R-Rated Day CareJune 14, 2007
I'm sure many of those reading this have had a similar experience to the one I am about to relate... You're sitting in a theater showing an R-rated movie waiting for the feature to start. In walks a mother or father pushing a stroller. Also with her are two older children, ages around three and five. The movie starts. For a while, everything is okay. Then the baby starts fussing. And the older kids, becoming restless, start wandering around the theater, playing tag in the aisles. Meanwhile, the parent is either breastfeeding (if it’s a mother) or changing the baby in an attempt to quiet it down.
This is based on a real-life experience I had at a multiplex on a Friday afternoon not long ago. Sadly, this sort of thing is becoming increasingly more commonplace. I have seen young kids (under seven) at movies like Grindhouse and Hostel Part II. I'm not one to blame the ills of society on movies or television, but something inside tells me it can't be a good thing for a four year old to be watching a naked women hanging upside down while another naked woman cuts her up with a scythe and bathes in her blood.
I'm not blaming the filmmakers for this. Their job is done when the movie is in the can. I'm blaming parents and movie theaters. And perhaps the MPAA. The policy for an R-rated movie should be adjusted: no one under 17 allowed without parent or guardian (as is currently the case); no one under age ten allowed PERIOD. If the content is adult enough that it warrants an R, there shouldn't be any young children there under any circumstances. Movie theaters are not day care centers.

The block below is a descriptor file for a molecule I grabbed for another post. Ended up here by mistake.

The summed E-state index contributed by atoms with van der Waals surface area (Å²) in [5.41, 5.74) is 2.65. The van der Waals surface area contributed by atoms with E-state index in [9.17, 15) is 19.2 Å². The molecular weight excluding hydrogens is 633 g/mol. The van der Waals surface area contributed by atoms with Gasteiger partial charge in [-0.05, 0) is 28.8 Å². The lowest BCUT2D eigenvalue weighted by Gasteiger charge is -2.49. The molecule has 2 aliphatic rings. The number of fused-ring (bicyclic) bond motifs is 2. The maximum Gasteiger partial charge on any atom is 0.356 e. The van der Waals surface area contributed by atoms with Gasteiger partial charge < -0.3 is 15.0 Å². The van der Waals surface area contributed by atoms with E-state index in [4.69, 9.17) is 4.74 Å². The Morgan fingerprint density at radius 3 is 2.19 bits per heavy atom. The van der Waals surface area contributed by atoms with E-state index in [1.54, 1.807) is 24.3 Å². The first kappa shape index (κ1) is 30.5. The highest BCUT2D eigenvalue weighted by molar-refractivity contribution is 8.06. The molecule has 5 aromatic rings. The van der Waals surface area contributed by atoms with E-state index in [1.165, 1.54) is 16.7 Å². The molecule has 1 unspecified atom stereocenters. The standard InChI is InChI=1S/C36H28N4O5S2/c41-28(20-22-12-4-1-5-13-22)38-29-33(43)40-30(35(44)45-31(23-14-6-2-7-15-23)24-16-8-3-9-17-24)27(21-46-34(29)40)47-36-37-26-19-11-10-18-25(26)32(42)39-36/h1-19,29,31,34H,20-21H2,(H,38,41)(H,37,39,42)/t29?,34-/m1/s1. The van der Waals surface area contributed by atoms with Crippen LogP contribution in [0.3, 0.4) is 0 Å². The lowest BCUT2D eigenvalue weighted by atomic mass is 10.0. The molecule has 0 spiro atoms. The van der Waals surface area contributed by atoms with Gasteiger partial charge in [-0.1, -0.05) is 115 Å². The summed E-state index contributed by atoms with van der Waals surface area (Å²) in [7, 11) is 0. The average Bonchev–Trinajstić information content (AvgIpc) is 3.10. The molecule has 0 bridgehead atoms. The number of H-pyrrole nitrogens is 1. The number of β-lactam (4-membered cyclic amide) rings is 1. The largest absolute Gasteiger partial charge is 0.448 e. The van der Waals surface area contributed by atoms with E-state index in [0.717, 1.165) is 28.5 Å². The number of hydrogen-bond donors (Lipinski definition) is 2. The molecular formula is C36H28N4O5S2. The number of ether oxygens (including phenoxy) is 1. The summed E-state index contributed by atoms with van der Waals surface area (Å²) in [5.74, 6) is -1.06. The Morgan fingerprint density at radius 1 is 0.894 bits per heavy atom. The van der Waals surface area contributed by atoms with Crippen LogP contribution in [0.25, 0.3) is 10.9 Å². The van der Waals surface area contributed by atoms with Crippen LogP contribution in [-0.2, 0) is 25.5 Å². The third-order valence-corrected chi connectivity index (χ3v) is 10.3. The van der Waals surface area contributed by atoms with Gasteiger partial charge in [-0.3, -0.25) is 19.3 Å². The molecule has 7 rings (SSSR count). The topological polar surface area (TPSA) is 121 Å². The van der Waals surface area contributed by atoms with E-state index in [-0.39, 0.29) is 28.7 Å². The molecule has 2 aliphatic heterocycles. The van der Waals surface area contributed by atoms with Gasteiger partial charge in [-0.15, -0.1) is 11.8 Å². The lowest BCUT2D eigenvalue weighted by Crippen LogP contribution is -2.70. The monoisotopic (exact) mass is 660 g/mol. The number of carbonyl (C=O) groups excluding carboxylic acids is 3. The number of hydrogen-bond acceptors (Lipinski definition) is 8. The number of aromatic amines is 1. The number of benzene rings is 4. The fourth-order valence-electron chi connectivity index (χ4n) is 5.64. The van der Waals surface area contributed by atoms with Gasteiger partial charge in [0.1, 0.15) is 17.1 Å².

There are two problems with kids at R-rated movies. The first is the obvious inappropriateness of the experience. I'm pretty open-minded when it comes to exposing children to life experiences, but there's no way I think it's reasonable for someone in his or her single-digit or pre-teen years to experience Hostel Part II. It's not a question of whether this movie should have been rated NC-17 (and I think it should have); it's a question of what kind of parent would bring a three or four or five year old to see it, and how screwed up the rating system is to allow it. Seeing something of this sort may not scar a child for life, but it could certainly cause nightmares and contribute to other problems.
The other issue is the potential for the kids to disturb other paying customers. Even the best behaved children are going to get restless during a movie, especially if it's not filled with cartoon characters or specifically aimed at those with short attention spans. Any such disturbance, no matter how temporary, is unacceptable. It has also been my experience that parents who bring young children to R-rated movies generally don't have very good control over them, so once they start misbehaving, it's a lost cause to hope they'll be brought back under control. I expect a certain amount of this rowdiness at G, PG, and even PG-13 features, especially when they're designated as "family friendly." But not something that's rated R.
I won't get into the inappropriateness of bringing an infant to any movie, let alone breastfeeding or changing a diaper in a multiplex auditorium.
The most frequent argument given by parents who commit one of these infractions is that they can't get a babysitter. Okay, I can understand that problem. It's hard to find someone trustworthy who can be responsible for your child or children for a few hours. The solution is not to bring those offspring with you to Hostel Part II. It's not to go to the movies in the first place. If you're desperate to see a title and are having babysitter problems, wait for the DVD. It's only four months away.
Sometimes, I don't understand people. Even those who believe their kids should be able to see everything, irrespective of what rating the MPAA anoints it with, should show some courtesy to others in the theater. How selfish and irresponsible have we become as a society? I guess that's just another reason for avoiding multiplexes...
Similar horror stories are more than welcome.
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